PetroChina, the nation’s largest oil and gas producer, has deviated from its long-standing practice of unveiling clear production targets when it announces its annual results, as the coronavirus pandemic and an oil price war clouds the global economic outlook.
“The oil price’s free-fall since last month has dealt the heaviest blow to our upstream production operation,” vice-president Li Lugang said via teleconference after the state-backed energy giant reported a worse-than-expected 13.9 per cent decline in annual net profit on Thursday.
“Given ongoing price volatility, we will adjust our production plan to balance volume versus profitability, short-term versus long-term profits, besides taking into account the need to ensure energy supply security.”
The uncertainties meant the company’s spending budget for this year’s projects – approved earlier by the board at 295 billion yuan – will be “dynamically optimised” to generate positive cash flow, said chief financial officer Chai Shouping.
“We are devising a plan to link projects spending to oil price,” he said, adding it will not make sweeping cuts across business divisions.
Net profit for last year came to 45.7 billion yuan, down from 53 billion yuan in 2018 and 5 per cent less than the 48.09 billion yuan average estimate of nine analysts polled by Bloomberg.
They expect the energy titan’s profit to fall sharply to 27.09 billion yuan this year.
A final dividend of 6.6 fen per share was proposed, down from 9 fen in 2018. The full year payout of 14.4 fen was lower than the 17.9 fen paid in 2018.
Operating profit from oil and gas production grew 30.7 per cent to 96.1 billion yuan last year, as a 4.6 per cent rise in output and a 1.6 per cent fall in cash costs – which excludes fixed costs – to lift each barrel of oil to US$12.11 helped offset a 10.7 per cent decline in the oil selling price.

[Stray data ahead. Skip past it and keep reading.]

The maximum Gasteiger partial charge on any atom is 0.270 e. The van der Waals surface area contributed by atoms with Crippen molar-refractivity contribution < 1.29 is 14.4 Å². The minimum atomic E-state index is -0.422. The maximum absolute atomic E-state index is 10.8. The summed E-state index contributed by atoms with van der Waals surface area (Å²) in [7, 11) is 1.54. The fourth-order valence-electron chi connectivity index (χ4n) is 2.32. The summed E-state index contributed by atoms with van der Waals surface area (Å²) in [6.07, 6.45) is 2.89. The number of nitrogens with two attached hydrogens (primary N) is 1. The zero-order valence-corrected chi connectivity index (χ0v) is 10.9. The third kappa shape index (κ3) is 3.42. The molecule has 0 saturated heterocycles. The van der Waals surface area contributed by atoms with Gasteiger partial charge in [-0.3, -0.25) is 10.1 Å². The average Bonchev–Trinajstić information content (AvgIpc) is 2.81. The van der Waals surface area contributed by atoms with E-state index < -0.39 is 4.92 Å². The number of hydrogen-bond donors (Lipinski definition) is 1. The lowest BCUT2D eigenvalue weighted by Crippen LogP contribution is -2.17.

However, intense industry competition caused by excess refining capacity saw profit from oil refining and chemicals production plunge 69.2 per cent to 13.8 billion yuan.
The operating loss from fuel marketing narrowed to 565 million yuan from 6.5 billion yuan in 2018. Natural gas import losses widened to 30.7 billion yuan from 24.9 billion yuan as volume grew to meet demand.
“We expect the oil price to fluctuate at a relatively low level this year,” said president Duan Liangwei. “If the coronavirus is contained so that the global economy rebounds and if OPEC and Russia can agree on production cuts again, it could bounce back to US$60 to US$65 a barrel.”
International oil prices have halved to around US$25 a barrel after Saudi Arabia unleashed a price war with Russia following a breakdown in talks early this month.
Meanwhile, Li warned that tougher measures from Beijing that will take effect on May 1 mean China’s oil and gas industry will become more competitive, as all mainland-registered firms with no less than 300 million yuan of assets will be allowed to bid for mining licences.
Exploration and mining licence fees will also rise “dramatically”, while holders of exploration licences that failed to meet investment commitments will be forced to relinquish their rights.
PetroChina shares on Thursday closed 2.3 per cent lower at HK$2.57, not much higher than a near 17-year low of HK$2.23 on March 19.
More from South China Morning Post:
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